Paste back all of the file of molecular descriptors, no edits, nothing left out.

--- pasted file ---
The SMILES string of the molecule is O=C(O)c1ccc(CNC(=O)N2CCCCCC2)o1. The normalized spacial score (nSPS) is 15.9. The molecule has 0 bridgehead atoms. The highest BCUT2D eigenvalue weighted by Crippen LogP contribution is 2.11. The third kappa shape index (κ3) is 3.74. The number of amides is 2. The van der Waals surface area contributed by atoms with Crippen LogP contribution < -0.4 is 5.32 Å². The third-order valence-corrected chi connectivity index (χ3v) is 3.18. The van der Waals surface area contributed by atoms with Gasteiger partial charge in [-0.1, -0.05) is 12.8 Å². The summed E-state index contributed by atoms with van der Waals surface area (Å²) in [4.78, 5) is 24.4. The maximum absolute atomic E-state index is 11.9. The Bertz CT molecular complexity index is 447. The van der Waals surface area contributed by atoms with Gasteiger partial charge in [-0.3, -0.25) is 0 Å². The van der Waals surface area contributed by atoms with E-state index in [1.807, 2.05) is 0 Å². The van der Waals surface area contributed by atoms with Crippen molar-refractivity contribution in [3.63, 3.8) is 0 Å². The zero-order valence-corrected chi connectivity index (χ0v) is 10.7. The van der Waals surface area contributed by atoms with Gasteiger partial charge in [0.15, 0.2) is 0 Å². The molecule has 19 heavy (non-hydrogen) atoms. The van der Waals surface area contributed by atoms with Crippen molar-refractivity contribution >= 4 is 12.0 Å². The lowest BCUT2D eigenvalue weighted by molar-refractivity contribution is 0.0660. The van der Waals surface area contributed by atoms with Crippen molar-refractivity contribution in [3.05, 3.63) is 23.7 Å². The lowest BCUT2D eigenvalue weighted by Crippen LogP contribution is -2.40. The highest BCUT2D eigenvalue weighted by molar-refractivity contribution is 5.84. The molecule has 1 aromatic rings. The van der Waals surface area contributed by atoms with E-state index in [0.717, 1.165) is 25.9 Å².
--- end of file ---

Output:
The SMILES string of the molecule is O=C(O)c1ccc(CNC(=O)N2CCCCCC2)o1. The normalized spacial score (nSPS) is 15.9. The molecule has 0 bridgehead atoms. The highest BCUT2D eigenvalue weighted by Crippen LogP contribution is 2.11. The third kappa shape index (κ3) is 3.74. The number of amides is 2. The van der Waals surface area contributed by atoms with Crippen LogP contribution < -0.4 is 5.32 Å². The third-order valence-corrected chi connectivity index (χ3v) is 3.18. The van der Waals surface area contributed by atoms with Gasteiger partial charge in [-0.1, -0.05) is 12.8 Å². The summed E-state index contributed by atoms with van der Waals surface area (Å²) in [4.78, 5) is 24.4. The maximum absolute atomic E-state index is 11.9. The Bertz CT molecular complexity index is 447. The van der Waals surface area contributed by atoms with Gasteiger partial charge in [-0.3, -0.25) is 0 Å². The van der Waals surface area contributed by atoms with E-state index in [1.807, 2.05) is 0 Å². The van der Waals surface area contributed by atoms with Crippen molar-refractivity contribution in [3.63, 3.8) is 0 Å². The zero-order valence-corrected chi connectivity index (χ0v) is 10.7. The van der Waals surface area contributed by atoms with Gasteiger partial charge in [0.15, 0.2) is 0 Å². The molecule has 19 heavy (non-hydrogen) atoms. The van der Waals surface area contributed by atoms with Crippen molar-refractivity contribution >= 4 is 12.0 Å². The lowest BCUT2D eigenvalue weighted by molar-refractivity contribution is 0.0660. The van der Waals surface area contributed by atoms with Crippen molar-refractivity contribution in [3.05, 3.63) is 23.7 Å². The lowest BCUT2D eigenvalue weighted by Crippen LogP contribution is -2.40. The highest BCUT2D eigenvalue weighted by molar-refractivity contribution is 5.84. The molecule has 1 aromatic rings. The van der Waals surface area contributed by atoms with E-state index in [0.717, 1.165) is 25.9 Å².